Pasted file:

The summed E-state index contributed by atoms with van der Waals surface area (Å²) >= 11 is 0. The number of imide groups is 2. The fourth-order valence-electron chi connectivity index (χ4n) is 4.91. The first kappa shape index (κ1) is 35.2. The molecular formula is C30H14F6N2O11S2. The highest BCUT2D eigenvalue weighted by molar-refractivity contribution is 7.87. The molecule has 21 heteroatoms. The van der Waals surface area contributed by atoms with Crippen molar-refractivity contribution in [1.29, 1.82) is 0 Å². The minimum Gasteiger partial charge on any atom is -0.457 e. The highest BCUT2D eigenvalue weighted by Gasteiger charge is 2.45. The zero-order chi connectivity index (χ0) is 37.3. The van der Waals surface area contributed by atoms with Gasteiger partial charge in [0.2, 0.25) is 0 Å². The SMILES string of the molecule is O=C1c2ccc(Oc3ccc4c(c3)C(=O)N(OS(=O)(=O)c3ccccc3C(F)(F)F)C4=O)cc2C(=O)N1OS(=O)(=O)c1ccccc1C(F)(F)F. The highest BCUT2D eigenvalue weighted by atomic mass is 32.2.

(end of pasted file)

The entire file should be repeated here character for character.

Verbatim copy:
The summed E-state index contributed by atoms with van der Waals surface area (Å²) >= 11 is 0. The number of imide groups is 2. The fourth-order valence-electron chi connectivity index (χ4n) is 4.91. The first kappa shape index (κ1) is 35.2. The molecular formula is C30H14F6N2O11S2. The highest BCUT2D eigenvalue weighted by molar-refractivity contribution is 7.87. The molecule has 21 heteroatoms. The van der Waals surface area contributed by atoms with Crippen molar-refractivity contribution in [1.29, 1.82) is 0 Å². The minimum Gasteiger partial charge on any atom is -0.457 e. The highest BCUT2D eigenvalue weighted by Gasteiger charge is 2.45. The zero-order chi connectivity index (χ0) is 37.3. The van der Waals surface area contributed by atoms with Gasteiger partial charge in [0.2, 0.25) is 0 Å². The SMILES string of the molecule is O=C1c2ccc(Oc3ccc4c(c3)C(=O)N(OS(=O)(=O)c3ccccc3C(F)(F)F)C4=O)cc2C(=O)N1OS(=O)(=O)c1ccccc1C(F)(F)F. The highest BCUT2D eigenvalue weighted by atomic mass is 32.2.